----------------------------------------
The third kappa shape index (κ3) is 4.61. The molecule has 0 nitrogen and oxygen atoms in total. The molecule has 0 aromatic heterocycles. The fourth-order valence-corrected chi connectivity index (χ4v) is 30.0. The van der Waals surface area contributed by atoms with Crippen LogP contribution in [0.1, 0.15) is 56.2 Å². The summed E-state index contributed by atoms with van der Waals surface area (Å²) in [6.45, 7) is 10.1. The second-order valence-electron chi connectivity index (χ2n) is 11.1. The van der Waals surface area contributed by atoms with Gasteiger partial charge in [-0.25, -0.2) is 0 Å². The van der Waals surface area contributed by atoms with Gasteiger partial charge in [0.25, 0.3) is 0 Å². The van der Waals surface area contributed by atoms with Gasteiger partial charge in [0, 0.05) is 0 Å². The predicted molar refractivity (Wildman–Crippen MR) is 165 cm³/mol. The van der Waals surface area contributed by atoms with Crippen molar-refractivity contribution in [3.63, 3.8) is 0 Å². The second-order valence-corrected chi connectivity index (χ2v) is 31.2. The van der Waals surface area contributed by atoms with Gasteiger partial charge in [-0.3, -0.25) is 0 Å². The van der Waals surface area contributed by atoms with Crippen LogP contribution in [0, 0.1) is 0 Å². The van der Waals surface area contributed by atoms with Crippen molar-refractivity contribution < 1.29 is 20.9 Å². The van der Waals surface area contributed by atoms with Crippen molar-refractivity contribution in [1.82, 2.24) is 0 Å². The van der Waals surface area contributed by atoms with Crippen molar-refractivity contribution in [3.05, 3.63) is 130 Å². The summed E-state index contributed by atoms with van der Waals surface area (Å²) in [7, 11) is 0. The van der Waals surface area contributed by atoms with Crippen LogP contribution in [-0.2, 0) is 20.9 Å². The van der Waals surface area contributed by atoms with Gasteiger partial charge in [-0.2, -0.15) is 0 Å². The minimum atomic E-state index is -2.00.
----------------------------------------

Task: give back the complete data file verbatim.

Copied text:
The third kappa shape index (κ3) is 4.61. The molecule has 0 nitrogen and oxygen atoms in total. The molecule has 0 aromatic heterocycles. The fourth-order valence-corrected chi connectivity index (χ4v) is 30.0. The van der Waals surface area contributed by atoms with Crippen LogP contribution in [0.1, 0.15) is 56.2 Å². The summed E-state index contributed by atoms with van der Waals surface area (Å²) in [6.45, 7) is 10.1. The second-order valence-electron chi connectivity index (χ2n) is 11.1. The van der Waals surface area contributed by atoms with Gasteiger partial charge in [-0.25, -0.2) is 0 Å². The van der Waals surface area contributed by atoms with Gasteiger partial charge in [0.25, 0.3) is 0 Å². The van der Waals surface area contributed by atoms with Gasteiger partial charge in [0, 0.05) is 0 Å². The predicted molar refractivity (Wildman–Crippen MR) is 165 cm³/mol. The van der Waals surface area contributed by atoms with Crippen molar-refractivity contribution in [3.63, 3.8) is 0 Å². The second-order valence-corrected chi connectivity index (χ2v) is 31.2. The van der Waals surface area contributed by atoms with Gasteiger partial charge in [-0.3, -0.25) is 0 Å². The van der Waals surface area contributed by atoms with Crippen LogP contribution in [0, 0.1) is 0 Å². The van der Waals surface area contributed by atoms with Crippen molar-refractivity contribution < 1.29 is 20.9 Å². The van der Waals surface area contributed by atoms with Crippen molar-refractivity contribution in [1.82, 2.24) is 0 Å². The van der Waals surface area contributed by atoms with Crippen molar-refractivity contribution in [3.05, 3.63) is 130 Å². The summed E-state index contributed by atoms with van der Waals surface area (Å²) in [7, 11) is 0. The van der Waals surface area contributed by atoms with Crippen LogP contribution in [-0.2, 0) is 20.9 Å². The van der Waals surface area contributed by atoms with Gasteiger partial charge in [-0.2, -0.15) is 0 Å². The minimum atomic E-state index is -2.00.